Several recent articles have reached different conclusions regarding the impact of the religious–secular cleavage in Chile. The resolution of this debate has important consequences for the understanding of cleavages. Studies subscribing to the view that parties have considerable agency in the maintenance of cleavages have found that religiosity no longer affects vote choice, while studies rooted in a sociological perspective argue that religiosity still matters. We show that the reason for the discrepant results is because a partisan realignment is underway, whereby religious voters are gradually shifting their loyalties from the parties of the left to the parties of the right, matching a division that has taken place at the elite level. These results are consistent with an issue evolution perspective, which provides a clearer articulation of how cleavages form than either the agency or the sociological approaches.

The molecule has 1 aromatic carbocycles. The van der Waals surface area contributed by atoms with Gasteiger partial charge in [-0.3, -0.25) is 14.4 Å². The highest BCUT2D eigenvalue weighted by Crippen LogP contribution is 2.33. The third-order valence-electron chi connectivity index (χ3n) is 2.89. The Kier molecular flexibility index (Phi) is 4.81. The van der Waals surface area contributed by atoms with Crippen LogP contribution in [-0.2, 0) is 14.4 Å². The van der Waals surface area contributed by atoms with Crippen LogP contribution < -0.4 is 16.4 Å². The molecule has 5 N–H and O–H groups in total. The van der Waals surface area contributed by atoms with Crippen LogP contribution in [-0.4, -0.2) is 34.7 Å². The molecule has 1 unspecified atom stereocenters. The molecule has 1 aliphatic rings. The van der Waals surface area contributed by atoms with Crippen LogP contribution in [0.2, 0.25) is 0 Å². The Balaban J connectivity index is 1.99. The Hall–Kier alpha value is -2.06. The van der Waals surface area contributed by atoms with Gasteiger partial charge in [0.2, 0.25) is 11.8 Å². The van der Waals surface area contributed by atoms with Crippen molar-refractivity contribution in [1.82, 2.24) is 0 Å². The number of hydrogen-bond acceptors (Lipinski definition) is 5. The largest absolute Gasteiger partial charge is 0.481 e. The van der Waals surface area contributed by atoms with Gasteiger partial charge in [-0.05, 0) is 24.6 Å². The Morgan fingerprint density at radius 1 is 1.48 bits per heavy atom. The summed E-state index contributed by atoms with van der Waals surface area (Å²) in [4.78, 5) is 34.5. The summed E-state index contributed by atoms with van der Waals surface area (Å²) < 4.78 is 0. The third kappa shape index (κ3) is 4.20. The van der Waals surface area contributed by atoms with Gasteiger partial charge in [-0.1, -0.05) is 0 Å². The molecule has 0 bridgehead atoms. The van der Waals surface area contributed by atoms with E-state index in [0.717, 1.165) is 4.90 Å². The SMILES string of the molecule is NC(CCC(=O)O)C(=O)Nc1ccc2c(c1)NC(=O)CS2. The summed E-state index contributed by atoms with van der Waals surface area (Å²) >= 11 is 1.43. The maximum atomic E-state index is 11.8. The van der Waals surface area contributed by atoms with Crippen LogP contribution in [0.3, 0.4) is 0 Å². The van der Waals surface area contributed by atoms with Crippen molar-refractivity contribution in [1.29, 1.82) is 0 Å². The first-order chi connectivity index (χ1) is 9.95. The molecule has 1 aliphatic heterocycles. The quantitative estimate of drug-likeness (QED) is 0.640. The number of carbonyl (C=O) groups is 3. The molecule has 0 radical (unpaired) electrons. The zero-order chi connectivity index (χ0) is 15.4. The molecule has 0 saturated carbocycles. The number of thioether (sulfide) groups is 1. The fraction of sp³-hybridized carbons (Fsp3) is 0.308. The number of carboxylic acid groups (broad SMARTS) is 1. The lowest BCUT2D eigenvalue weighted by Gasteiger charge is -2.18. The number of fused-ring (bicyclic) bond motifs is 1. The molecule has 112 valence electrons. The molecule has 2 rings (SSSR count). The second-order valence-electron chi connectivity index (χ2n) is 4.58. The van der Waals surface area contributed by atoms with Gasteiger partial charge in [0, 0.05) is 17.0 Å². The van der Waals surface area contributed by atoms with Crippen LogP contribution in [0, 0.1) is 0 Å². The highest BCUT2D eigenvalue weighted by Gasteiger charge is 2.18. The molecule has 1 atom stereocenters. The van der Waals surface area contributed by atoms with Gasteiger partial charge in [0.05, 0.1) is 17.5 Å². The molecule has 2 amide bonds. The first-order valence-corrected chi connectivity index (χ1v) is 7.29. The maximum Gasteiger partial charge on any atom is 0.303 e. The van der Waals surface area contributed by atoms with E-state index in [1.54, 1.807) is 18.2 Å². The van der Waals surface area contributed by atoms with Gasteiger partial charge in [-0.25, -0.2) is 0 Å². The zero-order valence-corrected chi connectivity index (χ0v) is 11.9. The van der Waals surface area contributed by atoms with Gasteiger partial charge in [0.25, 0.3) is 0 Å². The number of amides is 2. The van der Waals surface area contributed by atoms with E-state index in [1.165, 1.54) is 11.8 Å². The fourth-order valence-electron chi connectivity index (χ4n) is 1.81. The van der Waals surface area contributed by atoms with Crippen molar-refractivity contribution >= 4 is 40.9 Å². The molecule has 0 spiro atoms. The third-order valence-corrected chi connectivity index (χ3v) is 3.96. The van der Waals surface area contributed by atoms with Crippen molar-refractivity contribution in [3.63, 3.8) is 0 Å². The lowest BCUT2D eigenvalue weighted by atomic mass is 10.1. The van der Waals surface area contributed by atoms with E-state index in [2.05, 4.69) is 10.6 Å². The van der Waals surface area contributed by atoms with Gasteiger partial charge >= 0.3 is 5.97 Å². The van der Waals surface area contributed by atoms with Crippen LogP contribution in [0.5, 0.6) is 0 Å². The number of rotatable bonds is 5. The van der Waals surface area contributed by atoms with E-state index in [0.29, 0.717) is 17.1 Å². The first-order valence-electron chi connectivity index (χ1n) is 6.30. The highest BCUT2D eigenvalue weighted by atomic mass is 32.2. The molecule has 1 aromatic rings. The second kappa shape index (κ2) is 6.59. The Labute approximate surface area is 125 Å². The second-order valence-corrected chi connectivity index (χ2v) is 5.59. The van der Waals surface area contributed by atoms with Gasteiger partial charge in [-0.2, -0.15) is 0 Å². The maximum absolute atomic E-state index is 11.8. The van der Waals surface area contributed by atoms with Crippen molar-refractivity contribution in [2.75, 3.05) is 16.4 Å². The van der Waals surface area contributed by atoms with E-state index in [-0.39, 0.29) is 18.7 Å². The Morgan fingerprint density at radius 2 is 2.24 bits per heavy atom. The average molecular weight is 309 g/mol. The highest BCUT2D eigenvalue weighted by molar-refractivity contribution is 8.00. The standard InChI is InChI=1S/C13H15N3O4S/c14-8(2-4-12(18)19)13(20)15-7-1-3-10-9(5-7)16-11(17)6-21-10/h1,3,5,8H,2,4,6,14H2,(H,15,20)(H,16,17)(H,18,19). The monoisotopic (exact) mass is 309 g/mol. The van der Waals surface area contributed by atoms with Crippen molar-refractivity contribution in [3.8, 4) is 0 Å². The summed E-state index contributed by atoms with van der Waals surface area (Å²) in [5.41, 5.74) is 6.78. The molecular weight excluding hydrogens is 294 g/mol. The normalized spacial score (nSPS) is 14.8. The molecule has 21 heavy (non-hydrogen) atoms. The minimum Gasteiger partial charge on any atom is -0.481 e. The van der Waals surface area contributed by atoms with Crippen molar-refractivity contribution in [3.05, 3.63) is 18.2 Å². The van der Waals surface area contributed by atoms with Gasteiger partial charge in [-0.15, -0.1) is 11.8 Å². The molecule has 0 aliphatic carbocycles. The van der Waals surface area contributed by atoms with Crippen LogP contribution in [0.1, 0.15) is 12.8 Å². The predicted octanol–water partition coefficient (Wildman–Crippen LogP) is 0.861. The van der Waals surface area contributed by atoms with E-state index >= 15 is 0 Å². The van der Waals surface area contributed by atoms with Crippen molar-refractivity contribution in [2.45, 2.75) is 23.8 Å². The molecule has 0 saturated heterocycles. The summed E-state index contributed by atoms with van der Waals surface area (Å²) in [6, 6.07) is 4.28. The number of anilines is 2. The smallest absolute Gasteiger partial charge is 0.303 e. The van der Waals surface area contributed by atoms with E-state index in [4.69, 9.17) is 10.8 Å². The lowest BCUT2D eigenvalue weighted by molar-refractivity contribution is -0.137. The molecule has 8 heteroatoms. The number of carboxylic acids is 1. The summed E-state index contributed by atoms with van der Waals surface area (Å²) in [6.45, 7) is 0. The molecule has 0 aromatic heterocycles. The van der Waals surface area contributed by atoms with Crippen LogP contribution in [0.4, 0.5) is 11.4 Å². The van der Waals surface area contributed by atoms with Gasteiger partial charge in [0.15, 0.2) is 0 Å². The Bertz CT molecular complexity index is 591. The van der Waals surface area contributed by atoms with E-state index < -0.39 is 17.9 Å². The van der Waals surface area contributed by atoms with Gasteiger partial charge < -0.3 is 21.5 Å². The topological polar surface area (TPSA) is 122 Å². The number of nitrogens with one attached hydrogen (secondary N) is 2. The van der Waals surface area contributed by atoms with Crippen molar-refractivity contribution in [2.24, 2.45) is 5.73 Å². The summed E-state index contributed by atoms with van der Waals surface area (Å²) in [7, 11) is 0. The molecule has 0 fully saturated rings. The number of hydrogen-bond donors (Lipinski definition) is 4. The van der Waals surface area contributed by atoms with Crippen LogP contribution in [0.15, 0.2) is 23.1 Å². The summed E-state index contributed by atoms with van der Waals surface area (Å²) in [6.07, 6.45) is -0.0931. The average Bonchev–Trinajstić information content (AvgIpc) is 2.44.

- issue evolution
- party systems